While elevated levels of NT-proBNP are known to be associated with a higher risk of typical MIs, less is known about the relationship between NT-proBNP and very small non ST-elevation MIs, also known as microsize MIs. We evaluated the association of baseline NT-proBNP with risk of incident microsize MIs, typical MIs and acute fatal CHD using a case-cohort study design in REGARDS, a national cohort of 30,239 US community-dwelling black and white adults aged >45 recruited from 2003 to 2007. We found that NT-proBNP was independently and strongly associated with all CHD endpoints, but the risk for incident microsize MI was the greatest in magnitude. This association persisted when taking fatal CHD into account as well as when participants with suspected heart failure were excluded. Our findings suggest that microsize MIs represent a unique population of CHD events, which may differ from typical MIs with respect to risk factors and underlying pathophysiology.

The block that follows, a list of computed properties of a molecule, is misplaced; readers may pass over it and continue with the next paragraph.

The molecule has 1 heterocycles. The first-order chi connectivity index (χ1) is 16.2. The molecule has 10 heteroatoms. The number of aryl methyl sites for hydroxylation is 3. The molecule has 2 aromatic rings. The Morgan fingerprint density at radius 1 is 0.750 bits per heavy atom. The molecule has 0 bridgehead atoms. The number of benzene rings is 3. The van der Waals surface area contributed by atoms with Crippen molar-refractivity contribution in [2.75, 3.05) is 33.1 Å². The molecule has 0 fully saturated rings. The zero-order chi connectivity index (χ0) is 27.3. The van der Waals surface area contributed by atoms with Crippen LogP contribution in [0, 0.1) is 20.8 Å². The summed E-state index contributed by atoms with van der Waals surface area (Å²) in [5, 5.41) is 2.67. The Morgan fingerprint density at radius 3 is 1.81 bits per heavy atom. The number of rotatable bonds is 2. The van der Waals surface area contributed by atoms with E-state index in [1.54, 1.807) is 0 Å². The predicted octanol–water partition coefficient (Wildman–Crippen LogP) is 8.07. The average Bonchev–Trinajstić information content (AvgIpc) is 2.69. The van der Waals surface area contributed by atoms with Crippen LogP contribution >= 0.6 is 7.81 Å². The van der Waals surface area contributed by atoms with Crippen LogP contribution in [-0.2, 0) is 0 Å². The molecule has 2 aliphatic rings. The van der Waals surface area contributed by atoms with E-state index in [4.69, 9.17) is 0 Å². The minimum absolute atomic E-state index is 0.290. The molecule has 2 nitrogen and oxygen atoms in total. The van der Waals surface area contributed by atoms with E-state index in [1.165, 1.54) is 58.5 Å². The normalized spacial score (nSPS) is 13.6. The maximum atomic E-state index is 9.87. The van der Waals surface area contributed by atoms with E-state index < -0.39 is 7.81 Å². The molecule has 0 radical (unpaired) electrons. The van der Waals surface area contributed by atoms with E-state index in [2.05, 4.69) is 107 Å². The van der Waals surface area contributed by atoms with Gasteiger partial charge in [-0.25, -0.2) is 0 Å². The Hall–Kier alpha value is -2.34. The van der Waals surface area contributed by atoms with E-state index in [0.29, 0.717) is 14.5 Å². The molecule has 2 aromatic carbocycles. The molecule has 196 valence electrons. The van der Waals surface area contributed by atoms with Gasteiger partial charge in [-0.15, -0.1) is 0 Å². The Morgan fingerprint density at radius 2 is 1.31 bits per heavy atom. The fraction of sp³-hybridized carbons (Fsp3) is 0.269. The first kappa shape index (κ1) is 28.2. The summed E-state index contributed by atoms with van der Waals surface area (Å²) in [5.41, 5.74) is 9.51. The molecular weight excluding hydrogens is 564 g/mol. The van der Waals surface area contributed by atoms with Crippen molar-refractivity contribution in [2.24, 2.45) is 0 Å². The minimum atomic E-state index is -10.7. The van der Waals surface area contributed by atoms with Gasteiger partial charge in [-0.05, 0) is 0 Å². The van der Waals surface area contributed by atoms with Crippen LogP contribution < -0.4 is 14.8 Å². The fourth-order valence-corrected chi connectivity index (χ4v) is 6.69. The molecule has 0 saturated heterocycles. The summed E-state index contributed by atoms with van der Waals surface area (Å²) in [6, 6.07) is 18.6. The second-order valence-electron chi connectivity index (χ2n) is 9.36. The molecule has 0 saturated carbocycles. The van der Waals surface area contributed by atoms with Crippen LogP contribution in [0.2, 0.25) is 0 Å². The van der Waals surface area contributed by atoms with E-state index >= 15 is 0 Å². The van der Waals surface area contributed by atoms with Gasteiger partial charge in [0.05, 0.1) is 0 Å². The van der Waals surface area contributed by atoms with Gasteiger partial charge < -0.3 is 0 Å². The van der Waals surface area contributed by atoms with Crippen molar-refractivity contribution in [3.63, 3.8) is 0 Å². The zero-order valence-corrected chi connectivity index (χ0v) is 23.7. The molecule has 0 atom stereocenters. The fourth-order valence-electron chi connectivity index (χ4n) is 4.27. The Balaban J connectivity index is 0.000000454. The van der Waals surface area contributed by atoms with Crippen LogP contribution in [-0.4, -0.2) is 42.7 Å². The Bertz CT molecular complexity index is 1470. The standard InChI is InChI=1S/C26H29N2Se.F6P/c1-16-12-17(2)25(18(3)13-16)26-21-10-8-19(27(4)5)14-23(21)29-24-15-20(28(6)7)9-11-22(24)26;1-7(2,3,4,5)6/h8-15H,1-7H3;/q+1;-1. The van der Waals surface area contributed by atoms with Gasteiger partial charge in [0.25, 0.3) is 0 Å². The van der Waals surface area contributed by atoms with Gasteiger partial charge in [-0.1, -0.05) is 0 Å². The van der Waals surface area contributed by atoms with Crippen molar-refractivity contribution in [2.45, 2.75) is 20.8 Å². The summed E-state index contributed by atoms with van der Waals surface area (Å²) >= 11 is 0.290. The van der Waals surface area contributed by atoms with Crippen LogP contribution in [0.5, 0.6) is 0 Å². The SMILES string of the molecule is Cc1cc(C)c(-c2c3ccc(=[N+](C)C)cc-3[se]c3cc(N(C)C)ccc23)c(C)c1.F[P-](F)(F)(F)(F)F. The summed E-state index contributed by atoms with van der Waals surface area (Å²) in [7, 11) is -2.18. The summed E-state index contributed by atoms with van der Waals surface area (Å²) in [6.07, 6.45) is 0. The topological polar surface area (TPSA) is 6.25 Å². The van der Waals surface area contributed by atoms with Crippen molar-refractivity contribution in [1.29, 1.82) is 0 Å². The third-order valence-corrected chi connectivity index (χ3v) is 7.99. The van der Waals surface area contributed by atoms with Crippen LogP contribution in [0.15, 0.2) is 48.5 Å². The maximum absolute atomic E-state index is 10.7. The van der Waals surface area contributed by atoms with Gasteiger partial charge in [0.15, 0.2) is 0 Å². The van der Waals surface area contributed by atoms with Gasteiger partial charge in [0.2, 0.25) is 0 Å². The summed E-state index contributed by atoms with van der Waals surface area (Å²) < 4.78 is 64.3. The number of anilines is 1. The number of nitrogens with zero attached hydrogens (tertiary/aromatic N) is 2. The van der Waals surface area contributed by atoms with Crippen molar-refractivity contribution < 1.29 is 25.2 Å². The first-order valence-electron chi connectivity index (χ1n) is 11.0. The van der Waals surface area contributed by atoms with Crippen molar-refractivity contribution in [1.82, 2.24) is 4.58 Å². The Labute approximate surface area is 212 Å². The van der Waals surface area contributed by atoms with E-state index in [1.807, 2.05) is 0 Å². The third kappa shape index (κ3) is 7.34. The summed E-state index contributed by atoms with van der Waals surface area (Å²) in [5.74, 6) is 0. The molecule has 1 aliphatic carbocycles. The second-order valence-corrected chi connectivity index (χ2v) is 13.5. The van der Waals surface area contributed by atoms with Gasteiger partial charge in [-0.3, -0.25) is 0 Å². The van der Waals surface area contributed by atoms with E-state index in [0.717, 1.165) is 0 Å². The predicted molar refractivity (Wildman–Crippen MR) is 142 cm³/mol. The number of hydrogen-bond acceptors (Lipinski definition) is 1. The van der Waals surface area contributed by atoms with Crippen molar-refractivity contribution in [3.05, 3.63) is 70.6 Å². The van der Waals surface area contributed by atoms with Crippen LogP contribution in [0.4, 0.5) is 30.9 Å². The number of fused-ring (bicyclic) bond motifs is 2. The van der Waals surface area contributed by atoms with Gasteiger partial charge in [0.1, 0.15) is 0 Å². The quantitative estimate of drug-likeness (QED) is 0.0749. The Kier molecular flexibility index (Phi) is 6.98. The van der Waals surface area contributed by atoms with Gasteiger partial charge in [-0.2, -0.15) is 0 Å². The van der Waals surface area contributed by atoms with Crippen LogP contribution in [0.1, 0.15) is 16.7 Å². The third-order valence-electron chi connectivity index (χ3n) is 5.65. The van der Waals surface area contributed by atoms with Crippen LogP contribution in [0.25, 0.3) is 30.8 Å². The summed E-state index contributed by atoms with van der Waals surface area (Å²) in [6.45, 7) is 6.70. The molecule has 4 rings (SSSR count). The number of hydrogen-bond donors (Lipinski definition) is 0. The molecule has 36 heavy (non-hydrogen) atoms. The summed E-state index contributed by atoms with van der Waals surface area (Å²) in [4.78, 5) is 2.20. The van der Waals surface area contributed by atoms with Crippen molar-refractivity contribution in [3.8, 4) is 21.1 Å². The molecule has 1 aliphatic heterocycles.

Primary Investigator:Dr. Madeline R. Sterling
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